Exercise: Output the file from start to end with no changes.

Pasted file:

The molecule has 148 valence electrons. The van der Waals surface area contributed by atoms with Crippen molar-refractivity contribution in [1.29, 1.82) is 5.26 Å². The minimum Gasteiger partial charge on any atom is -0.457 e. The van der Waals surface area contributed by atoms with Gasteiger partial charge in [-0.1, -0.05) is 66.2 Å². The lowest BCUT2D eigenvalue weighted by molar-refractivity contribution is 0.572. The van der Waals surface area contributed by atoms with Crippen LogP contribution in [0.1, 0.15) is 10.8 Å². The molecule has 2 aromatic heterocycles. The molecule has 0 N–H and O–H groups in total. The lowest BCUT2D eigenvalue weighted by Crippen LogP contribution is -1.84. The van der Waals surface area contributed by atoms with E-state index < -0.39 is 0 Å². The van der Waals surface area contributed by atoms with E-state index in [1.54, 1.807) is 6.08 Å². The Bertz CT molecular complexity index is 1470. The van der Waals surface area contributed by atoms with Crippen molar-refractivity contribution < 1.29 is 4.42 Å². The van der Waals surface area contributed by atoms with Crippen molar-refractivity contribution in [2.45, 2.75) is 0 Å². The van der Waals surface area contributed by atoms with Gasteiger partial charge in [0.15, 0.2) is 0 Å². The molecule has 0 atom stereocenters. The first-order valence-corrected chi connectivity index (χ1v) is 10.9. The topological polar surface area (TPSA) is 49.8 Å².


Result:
The molecule has 148 valence electrons. The van der Waals surface area contributed by atoms with Crippen molar-refractivity contribution in [1.29, 1.82) is 5.26 Å². The minimum Gasteiger partial charge on any atom is -0.457 e. The van der Waals surface area contributed by atoms with Gasteiger partial charge in [-0.1, -0.05) is 66.2 Å². The lowest BCUT2D eigenvalue weighted by molar-refractivity contribution is 0.572. The van der Waals surface area contributed by atoms with Crippen LogP contribution in [0.1, 0.15) is 10.8 Å². The molecule has 2 aromatic heterocycles. The molecule has 0 N–H and O–H groups in total. The lowest BCUT2D eigenvalue weighted by Crippen LogP contribution is -1.84. The van der Waals surface area contributed by atoms with E-state index < -0.39 is 0 Å². The van der Waals surface area contributed by atoms with E-state index in [1.54, 1.807) is 6.08 Å². The Bertz CT molecular complexity index is 1470. The van der Waals surface area contributed by atoms with Crippen molar-refractivity contribution < 1.29 is 4.42 Å². The van der Waals surface area contributed by atoms with Crippen molar-refractivity contribution in [2.45, 2.75) is 0 Å². The van der Waals surface area contributed by atoms with Gasteiger partial charge in [0.15, 0.2) is 0 Å². The molecule has 0 atom stereocenters. The first-order valence-corrected chi connectivity index (χ1v) is 10.9. The topological polar surface area (TPSA) is 49.8 Å².